Excerpt: Ernst von Glasersfeld has succeeded in finding a viable fit between the man and the scientist and in embodying a Haltung (attitude) that represents constructivism. He was prepared to get involved with a “different way of thinking” and to deal with a matter that is often “demanding and uncomfortable” for those affected. Ernst von Glasersfeld, in an interview with me on questions of constructivism and school.
Open peer commentary on the target article “From Objects to Processes: A Proposal to Rewrite Radical Constructivism” by Siegfried J. Schmidt. Upshot: This commentary asks if Schmidt’s latest process-orientated philosophy is based on a vicious infinite regress argument. The commentator uses recent literature on the distinction of vicious and benign infinite regresses (from Claude Gratton and Nicholas Rescher) and tries to show that – taken verbatim – there is a serious logical problem in Schmidt’s argumentation.
Excerpt: It is not possible within the scope of this chapter to mount a full-scale philosophical defence of radical constructivism. What is possible is an attack from the radical constructivist point of view using a weapon readily adaptable to a wide range of opponents.
Open peer commentary on the target article “From Objects to Processes: A Proposal to Rewrite Radical Constructivism” by Siegfried J. Schmidt. Upshot: The aim is to show that, although Schmidt’s thesis must in most respects be warmly welcomed, there is an unexpressed implication concerning the dialogic structure of language that, when drawn out plainly, reveals a further valuable move open to the theory. I offer it therefore as a clarification of his theory with which I hope Schmidt may agree. He has already stressed the differences in understanding between one agent and another; it is because of this that, in order to communicate, agents must play without believing the mutual hypothetical projections of “truth,” “sincerity,” “objectivity,” “reference,” and other ideals of social “reality.” In the language process it is faith upon which this rests rather than blind trust. It is argued that only faith can properly take account of the risks of contingency.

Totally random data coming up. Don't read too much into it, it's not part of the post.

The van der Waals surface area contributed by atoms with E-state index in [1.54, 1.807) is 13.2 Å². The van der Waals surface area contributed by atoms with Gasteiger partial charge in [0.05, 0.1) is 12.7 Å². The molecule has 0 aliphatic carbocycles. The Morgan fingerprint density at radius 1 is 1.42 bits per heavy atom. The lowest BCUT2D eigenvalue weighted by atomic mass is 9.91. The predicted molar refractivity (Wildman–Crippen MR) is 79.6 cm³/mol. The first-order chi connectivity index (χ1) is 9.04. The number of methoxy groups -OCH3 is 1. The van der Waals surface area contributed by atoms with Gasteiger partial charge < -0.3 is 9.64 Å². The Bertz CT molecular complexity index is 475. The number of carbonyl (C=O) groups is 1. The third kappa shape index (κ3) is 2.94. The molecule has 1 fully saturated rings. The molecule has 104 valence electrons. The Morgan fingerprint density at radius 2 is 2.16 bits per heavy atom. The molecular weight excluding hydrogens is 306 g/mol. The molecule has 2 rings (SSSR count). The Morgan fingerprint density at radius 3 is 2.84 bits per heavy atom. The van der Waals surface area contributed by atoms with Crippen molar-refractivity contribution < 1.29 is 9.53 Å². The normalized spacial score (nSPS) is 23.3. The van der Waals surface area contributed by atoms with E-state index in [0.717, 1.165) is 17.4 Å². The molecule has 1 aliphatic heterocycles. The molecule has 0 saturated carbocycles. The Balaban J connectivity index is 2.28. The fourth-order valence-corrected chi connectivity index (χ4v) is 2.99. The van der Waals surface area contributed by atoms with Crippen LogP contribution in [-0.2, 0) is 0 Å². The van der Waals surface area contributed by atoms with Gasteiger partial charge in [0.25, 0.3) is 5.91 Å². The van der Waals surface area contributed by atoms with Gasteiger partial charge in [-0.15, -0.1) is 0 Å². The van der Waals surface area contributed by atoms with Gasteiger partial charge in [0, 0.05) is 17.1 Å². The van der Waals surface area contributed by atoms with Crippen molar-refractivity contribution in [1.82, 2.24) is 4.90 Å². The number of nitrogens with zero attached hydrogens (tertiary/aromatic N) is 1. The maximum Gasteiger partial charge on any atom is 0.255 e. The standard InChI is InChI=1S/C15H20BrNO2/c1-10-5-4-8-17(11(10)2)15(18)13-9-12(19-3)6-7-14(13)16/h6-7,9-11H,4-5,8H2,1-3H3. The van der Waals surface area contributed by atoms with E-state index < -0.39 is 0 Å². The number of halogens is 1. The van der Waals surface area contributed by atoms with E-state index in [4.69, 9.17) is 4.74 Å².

Purpose: To point out the relevance of Heinz von Foerster’s work to modern embodied cognitive science and artificial intelligence research. Approach: The paper discusses (a) von Foerster’s contributions to understanding the limitations of the computer metaphor which has long dominated cognitive science, and (b) his theories concerning how reality is constructed in organizationally closed organisms, and what the underlying neural mechanisms are. The latter is exemplified with a simple neuro-robotic model that illustrates the constructive and anticipatory nature of memory. Findings: von Foerster’s work on the integration of a radical constructivist philosophy of knowledge construction with models of the underlying neurophysiological and sensorimotor mechanisms is still highly relevant to the understanding of embodied cognition and robotic models thereof. Value: This paper identifies conceptual contributions that von Foerster’s constructivist cybernetics can make to cognitive science’s still limited understanding of the embodiment of cognition and “representation”. Relevance: The paper addresses the relevance of radical constructivism in general, and von Foerster’s work in particular, to modern embodied cognitive science and artificial intelligence research.